Without thinking too much about it I purchased a small canvas, set up a still life of books, and the cup of tea I was drinking, and set off to paint. I have not stopped from that day, except to experiment, refine and develop my style. Working from life and photos, my paintings are created using delicate but textured brushstrokes, and with a focus on perspective and the incredible shadows different objects form, as well as the way in which negative space effects composition.

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Dwee Davies

Dwee Davies is a contemporary Australian artist based on the Sunshine Coast, Queensland. After working as a graphic designer for eight years, Dwee decided to finetune her creative calling with a Diploma in Fine Art. It was at this point she discovered she was a painter and has continued her practice since. Dwee’s work is meditative, painting to better understand the world around her and deconstruct her feelings. "I also use my art to practice bravery", she says. "I paint what I see in order to gain a better understanding of the subject and working in acrylic paint enables me to keep in the moment without hesitation.” Dwee prefers to work quickly and reactively with deliberate brushstrokes and describes her work as finished "when there is a unique balance of my own naivety and personal reflection."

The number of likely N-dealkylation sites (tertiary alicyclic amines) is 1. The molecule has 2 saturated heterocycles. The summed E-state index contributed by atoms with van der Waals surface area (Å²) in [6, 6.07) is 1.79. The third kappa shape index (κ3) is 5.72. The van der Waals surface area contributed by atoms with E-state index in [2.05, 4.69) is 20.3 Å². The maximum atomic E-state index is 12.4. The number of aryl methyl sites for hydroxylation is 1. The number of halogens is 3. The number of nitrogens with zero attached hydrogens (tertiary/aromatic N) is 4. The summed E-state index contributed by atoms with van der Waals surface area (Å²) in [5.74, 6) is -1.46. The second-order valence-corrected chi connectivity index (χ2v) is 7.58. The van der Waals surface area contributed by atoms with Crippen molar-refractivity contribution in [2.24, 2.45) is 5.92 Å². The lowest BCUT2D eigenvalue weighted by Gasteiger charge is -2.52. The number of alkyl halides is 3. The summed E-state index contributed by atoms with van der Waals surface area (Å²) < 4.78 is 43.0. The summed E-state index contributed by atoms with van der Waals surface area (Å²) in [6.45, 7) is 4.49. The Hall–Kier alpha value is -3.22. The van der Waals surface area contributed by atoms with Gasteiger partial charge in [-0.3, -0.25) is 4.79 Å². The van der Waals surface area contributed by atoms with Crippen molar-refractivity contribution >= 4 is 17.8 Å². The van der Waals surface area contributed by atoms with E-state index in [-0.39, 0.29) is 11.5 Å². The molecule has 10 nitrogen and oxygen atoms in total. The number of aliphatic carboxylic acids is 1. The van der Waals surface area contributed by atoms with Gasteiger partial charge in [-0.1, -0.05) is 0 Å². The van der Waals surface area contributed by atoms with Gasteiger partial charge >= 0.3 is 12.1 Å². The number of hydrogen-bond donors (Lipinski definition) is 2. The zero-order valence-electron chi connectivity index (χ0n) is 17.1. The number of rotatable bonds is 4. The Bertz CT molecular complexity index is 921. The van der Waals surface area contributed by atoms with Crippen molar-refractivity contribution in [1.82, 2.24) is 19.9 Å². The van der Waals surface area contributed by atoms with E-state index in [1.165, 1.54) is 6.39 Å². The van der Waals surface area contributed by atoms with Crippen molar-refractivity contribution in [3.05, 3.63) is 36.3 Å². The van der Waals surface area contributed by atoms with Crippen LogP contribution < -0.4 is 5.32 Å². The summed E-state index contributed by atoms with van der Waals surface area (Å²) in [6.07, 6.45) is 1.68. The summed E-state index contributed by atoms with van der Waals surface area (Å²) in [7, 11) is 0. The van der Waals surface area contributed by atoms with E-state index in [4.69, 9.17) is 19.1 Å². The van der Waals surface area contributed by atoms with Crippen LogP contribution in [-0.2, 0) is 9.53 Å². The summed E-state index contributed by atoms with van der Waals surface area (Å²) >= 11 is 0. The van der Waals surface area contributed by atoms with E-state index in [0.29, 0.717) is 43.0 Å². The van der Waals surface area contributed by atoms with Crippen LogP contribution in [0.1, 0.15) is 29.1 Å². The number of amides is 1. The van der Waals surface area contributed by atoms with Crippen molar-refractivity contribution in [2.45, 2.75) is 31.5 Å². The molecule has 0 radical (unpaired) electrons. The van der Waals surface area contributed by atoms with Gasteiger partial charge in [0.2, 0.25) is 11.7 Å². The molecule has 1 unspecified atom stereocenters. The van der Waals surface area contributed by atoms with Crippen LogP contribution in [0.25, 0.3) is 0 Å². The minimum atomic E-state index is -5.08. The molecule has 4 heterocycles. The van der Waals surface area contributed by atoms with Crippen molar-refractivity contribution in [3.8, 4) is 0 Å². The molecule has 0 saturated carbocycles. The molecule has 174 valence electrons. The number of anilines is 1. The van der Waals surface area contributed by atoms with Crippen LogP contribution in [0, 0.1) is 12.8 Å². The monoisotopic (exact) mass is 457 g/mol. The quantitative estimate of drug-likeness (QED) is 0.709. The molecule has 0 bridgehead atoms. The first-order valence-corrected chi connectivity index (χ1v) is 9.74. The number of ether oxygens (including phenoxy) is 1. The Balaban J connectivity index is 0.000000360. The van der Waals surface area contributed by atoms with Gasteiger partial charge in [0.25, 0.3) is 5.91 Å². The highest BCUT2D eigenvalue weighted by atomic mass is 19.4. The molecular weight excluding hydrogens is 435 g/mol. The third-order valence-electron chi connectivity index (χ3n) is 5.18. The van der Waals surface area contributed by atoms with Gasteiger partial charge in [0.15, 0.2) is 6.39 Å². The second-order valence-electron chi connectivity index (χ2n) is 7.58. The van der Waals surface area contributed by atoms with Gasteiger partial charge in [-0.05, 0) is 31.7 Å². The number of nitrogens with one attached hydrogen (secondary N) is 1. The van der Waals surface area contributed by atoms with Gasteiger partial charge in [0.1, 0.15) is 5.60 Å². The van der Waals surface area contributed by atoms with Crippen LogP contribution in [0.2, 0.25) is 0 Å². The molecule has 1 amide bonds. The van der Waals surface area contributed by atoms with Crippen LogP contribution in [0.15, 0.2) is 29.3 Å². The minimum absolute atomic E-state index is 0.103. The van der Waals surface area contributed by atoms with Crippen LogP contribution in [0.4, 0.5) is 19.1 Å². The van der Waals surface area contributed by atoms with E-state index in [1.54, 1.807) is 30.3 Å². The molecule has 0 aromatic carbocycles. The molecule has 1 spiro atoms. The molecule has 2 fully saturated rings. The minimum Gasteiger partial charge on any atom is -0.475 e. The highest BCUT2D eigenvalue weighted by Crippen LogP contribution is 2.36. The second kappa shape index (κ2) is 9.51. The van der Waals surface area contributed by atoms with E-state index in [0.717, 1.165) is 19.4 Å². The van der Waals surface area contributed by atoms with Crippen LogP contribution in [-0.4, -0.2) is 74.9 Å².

"The Boxvale Series is a collection of paintings that represent my 10-year-old son and his time spent on a cattle property in remote Queensland. I am a parent trying to understand and support my son who is on the Autism Spectrum. I don’t paint the details on their faces because I don't understand all the details. The images portray the connection he established with the horses whilst working and mustering on the farm. I paint what I see and feel whilst trying to understand both my son's behaviour and that of the horse. Through this, I hope to gain a better understanding of my son's Autism and also acknowledge the magic hold the horse has over my son."

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Dylan Cooper

Dylan Cooper is an Australian artist located on the far north coast of NSW. After enjoying a successful career as a professional chef he decided to focus more on his art practice and graduated from study in 2012. Cooper mainly works in acrylic paint and finds inspiration from his immediate surroundings.

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Eliza Koch

Adelaide, South Australia.